anyways. we have put about a half dozen crates of the least damaged of the lot in the greenhouse, and each day we attempt to water their half-decaying bodies back to life. yesterday i saw the first little sprouts of life on one of the roots. its a miracle! never mind the irony, that upon peeling back the little home-made label, we found out that this lone surviver is a member of our hands-down least favorite variety. but it’s ok. we just ordered a whole bunch of new ones, with names like “seduction,” “soulmate,” “blackberry ripple,” and “tahitian sunrise.” it was a blow to our inventory to lose so many, but i’m excited for some of the new varieties were likely to see this year. as long as we have my favored “moonrise kingdom,” (see above – not it’s official name) everything will be ok.

because, in case we forget, death and decay are part and parcel of farming. thing grow, things die. those dead things we put in piles, or leave to rot in the fields, and they become the soil of new life. even when things live, growing up into beautiful flowers, we pluck them at their most tenderest zenith, make arrangements out of them, and admire them on our kitchen tables. until they too, die, and decay, and un-tended to, turn the water in the vase into a liquid creature onto itself. we then plug our noses, and dump the whole lot, soggy stems and putrid water, onto the compost pile.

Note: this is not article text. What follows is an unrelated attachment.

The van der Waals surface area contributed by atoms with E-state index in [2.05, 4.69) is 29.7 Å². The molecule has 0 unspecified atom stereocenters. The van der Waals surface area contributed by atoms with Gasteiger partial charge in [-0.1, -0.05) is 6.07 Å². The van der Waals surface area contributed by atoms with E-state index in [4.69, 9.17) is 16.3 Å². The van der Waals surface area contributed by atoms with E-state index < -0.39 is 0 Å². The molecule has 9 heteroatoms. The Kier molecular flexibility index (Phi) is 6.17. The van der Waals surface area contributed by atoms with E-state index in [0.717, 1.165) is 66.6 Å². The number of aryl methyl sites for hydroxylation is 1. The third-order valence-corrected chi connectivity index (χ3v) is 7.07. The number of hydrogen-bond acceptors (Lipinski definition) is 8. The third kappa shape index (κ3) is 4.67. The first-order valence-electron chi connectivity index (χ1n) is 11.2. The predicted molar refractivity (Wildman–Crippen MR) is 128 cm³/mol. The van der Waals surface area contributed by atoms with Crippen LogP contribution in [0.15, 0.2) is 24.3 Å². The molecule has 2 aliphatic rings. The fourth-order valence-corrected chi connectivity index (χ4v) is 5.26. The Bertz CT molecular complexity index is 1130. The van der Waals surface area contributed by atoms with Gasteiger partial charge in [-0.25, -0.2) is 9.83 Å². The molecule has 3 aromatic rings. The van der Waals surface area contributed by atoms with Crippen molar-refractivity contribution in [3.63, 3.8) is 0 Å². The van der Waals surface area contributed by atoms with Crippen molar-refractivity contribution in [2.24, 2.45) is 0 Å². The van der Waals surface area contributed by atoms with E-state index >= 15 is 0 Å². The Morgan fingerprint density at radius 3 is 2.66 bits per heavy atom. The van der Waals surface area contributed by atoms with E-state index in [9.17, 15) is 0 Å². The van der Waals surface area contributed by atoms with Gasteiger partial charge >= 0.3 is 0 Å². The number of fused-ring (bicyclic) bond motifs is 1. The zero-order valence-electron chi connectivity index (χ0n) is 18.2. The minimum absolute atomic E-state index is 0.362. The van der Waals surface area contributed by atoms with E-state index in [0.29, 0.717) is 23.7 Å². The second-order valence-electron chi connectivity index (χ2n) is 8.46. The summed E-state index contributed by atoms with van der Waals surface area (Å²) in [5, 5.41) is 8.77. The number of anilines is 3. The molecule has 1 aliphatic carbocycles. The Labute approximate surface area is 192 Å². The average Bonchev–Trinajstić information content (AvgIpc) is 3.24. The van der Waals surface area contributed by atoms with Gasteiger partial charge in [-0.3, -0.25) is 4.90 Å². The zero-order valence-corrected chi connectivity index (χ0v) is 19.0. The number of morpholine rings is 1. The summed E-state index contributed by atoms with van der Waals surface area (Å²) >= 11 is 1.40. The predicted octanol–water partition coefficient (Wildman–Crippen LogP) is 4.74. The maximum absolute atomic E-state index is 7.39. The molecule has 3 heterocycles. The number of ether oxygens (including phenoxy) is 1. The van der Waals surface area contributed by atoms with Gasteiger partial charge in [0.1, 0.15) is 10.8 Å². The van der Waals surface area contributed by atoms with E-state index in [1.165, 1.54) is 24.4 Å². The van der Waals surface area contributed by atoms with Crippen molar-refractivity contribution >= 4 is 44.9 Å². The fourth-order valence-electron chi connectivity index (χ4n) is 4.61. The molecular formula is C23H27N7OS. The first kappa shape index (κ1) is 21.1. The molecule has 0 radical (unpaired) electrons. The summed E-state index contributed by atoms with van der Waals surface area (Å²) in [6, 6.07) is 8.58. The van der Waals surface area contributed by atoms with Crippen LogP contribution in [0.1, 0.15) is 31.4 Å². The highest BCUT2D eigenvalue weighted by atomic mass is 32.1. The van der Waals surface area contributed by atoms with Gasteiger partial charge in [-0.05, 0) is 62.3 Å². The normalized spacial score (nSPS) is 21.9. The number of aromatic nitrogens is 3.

wah la. magic. death is magic and little sprouts arising from almost dead dahlias are magic. so thank you god, biology, worms, and willow for making it all possible.

love, maisie


Can you read those labels?
Can you read those labels?

i just recently picked up my first pair of prescription glasses. turns out i have pretty terrible vision in one eye, and with the other compensating, i hadn’t ever noticed. the way it was explained to me, in the optometrist’s office, was that my right eye’s cornea is shaped like a football and the left one like a basketball. good vision requires two basketballs, side by side. so as of yesterday, i’ve been put on Team Glasses. which also means i’m finally committing to one varsity sport, even though i haven’t played basketball since the eighth grade and i kind of sucked at it. if only she had described it as soccer balls, i might have more faith in the change.